The really wierd part is that I was avoiding doing something that I actually enjoy. Unlike eating an extra serving of soft ice cream, there’s no guilt or remorse that follows writing. For me, writing is rewarding. Still, I couldn’t get back to it. Nothing was really stopping me, either. At first, I told myself that I’d start up again in a few days. Or, “next weekend.”  When the house guests leave. Or, after the trip to Maine. When the second round of house guests leave. After Labor Day. Before Halloween…

Maybe it’s happened to you.  You have great intentions to accomplish something.  Like making your exercise program a habit:  you know you’ll feel great when you “just do it.” (Thanks, Nike). So, why aren’t you doing it? That’s the question. Somewhere along the procrastination process, the “to-do” task morphed into a spectre that now greets you when you’re waking up and spooks you when you’re trying to sleep. That nasty, grinning, nagging spectre is in your head, at your back, staring at you in the mirror and sitting next to you in the car. Continue reading Blonde is Back

Lumbering around BlogLand

My nearest and dearest have been nagging at me for the past few years to start a blog. I finally relented when I saw Stanford University’s Continuing Studies Program course catalogue for this summer’s session. The perfect course appeared: English 167: Writing Online, An Introduction to Blogs and Blogging.I’m taking the course and it is way more fun than I imagined. And it’s way, way more challenging than I anticipated.  Not the writing… but figuring out the design and construction and management of my own little piece of real estate in Web 2.0.

Not so long ago, in simpler times, I had people who did these things for me.  When I had to create something techie, someone in my professional life took care of it for me. I thought that was a terrific arrangement. It was so easy and quick. Never had to chip a nail in the process. Now, I have to learn a lot to get through the course. There are words that I’ve never heard before. They stand for things that mean zilch to me. Worse yet, tools and commands and choices for building a blog do surprising things. I want to go one way; they take me somewhere unexpected and strange.  It’s a slow, frustrating process, but the challenge is perversely satisfying.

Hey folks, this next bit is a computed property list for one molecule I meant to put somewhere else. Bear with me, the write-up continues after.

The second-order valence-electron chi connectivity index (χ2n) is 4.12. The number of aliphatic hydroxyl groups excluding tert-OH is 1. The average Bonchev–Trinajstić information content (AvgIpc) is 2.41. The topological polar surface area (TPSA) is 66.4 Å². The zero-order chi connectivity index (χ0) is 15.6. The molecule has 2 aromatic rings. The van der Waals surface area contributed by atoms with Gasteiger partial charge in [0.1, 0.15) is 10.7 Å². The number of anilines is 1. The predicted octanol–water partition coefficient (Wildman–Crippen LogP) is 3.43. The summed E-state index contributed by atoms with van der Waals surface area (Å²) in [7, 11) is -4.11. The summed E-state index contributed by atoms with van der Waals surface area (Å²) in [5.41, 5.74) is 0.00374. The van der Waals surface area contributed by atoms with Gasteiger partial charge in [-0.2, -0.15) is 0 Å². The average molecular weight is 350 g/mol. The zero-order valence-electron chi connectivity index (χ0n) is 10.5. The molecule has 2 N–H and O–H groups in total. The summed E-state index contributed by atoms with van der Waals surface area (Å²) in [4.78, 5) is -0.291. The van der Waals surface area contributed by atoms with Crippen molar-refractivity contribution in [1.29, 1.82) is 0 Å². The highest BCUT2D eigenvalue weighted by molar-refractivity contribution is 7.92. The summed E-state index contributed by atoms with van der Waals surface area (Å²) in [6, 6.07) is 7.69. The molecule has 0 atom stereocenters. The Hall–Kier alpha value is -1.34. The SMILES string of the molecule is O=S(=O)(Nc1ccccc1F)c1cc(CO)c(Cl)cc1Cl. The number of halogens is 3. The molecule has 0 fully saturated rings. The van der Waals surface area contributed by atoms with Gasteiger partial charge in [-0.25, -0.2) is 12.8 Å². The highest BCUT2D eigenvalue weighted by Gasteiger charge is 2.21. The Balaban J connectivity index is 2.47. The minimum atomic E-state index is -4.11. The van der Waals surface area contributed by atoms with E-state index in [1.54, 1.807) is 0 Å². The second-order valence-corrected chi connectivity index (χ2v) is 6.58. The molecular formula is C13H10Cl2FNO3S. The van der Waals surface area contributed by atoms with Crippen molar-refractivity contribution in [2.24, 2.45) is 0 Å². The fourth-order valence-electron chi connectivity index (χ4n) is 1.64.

I feel like a dinosaur, a virtual Brontosaurus, lumbering around, crashing into things, stumbling awkwardly and heavily into unknown territory. I bump my too-small head into hard, inflexible things, and get stunned for a while.  When I get back on my feet, I lose track of where I want to go. Much of the time, I’m dragging myself along paths that lead nowhere. Then I’m forced to back up and start over. Not so fast! I can’t even find my way out of the swamp.

My eyes are fixed on the monitor. I forget to blink. I forget to go to sleep at a reasonable time. Talking to my husband is out of the question. Phone calls go to voice mail and I’ve silenced the arrival sound of texts. The glass of water next to the keyboard is looking funky.

On Wednesday evenings I go to class. Like I said, it’s great fun and my classmates are friendly, bright and engaging. They represent a surprising variety of careers and interests. Every Wednesday I ask the man seated next to me how long it took him to do the week’s assignment. He’s a nice guy, relaxed, smart, with kind eyes and a warm smile. He’s not b.s.ing me when he replies, “Oh, about an hour.” Some weeks, though, I am sure that his true elapsed-time to get the job done was actually measured in minutes, but my slack jaw and rolling eyeballs trigger his mercy-response. “Oh, about an hour,” he says politely.

Well, I’m currently slogging from the Jurassic to the Neolithic age. The tools are working. My actions are less random. Results are rewarding. Success is an addictive experience.

I am beginning to walk upright in BlogLand.